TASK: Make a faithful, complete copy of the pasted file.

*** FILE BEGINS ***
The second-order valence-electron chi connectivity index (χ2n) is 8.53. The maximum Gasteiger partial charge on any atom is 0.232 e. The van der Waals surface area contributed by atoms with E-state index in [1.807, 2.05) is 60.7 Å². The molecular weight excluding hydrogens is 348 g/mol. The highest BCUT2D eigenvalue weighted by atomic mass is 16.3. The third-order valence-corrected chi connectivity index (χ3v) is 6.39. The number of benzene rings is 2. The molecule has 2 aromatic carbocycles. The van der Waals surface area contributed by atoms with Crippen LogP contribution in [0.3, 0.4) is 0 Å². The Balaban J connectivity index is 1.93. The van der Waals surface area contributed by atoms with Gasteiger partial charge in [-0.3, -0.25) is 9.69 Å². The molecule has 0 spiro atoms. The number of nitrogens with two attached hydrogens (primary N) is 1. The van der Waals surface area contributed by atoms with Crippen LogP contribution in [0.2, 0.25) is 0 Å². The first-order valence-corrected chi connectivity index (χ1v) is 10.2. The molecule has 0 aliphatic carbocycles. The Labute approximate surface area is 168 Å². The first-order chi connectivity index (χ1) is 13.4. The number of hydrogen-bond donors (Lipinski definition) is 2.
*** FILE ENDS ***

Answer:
The second-order valence-electron chi connectivity index (χ2n) is 8.53. The maximum Gasteiger partial charge on any atom is 0.232 e. The van der Waals surface area contributed by atoms with E-state index in [1.807, 2.05) is 60.7 Å². The molecular weight excluding hydrogens is 348 g/mol. The highest BCUT2D eigenvalue weighted by atomic mass is 16.3. The third-order valence-corrected chi connectivity index (χ3v) is 6.39. The number of benzene rings is 2. The molecule has 2 aromatic carbocycles. The van der Waals surface area contributed by atoms with Crippen LogP contribution in [0.3, 0.4) is 0 Å². The Balaban J connectivity index is 1.93. The van der Waals surface area contributed by atoms with Gasteiger partial charge in [-0.3, -0.25) is 9.69 Å². The molecule has 0 spiro atoms. The number of nitrogens with two attached hydrogens (primary N) is 1. The van der Waals surface area contributed by atoms with Crippen LogP contribution in [0.2, 0.25) is 0 Å². The first-order valence-corrected chi connectivity index (χ1v) is 10.2. The molecule has 0 aliphatic carbocycles. The Labute approximate surface area is 168 Å². The first-order chi connectivity index (χ1) is 13.4. The number of hydrogen-bond donors (Lipinski definition) is 2.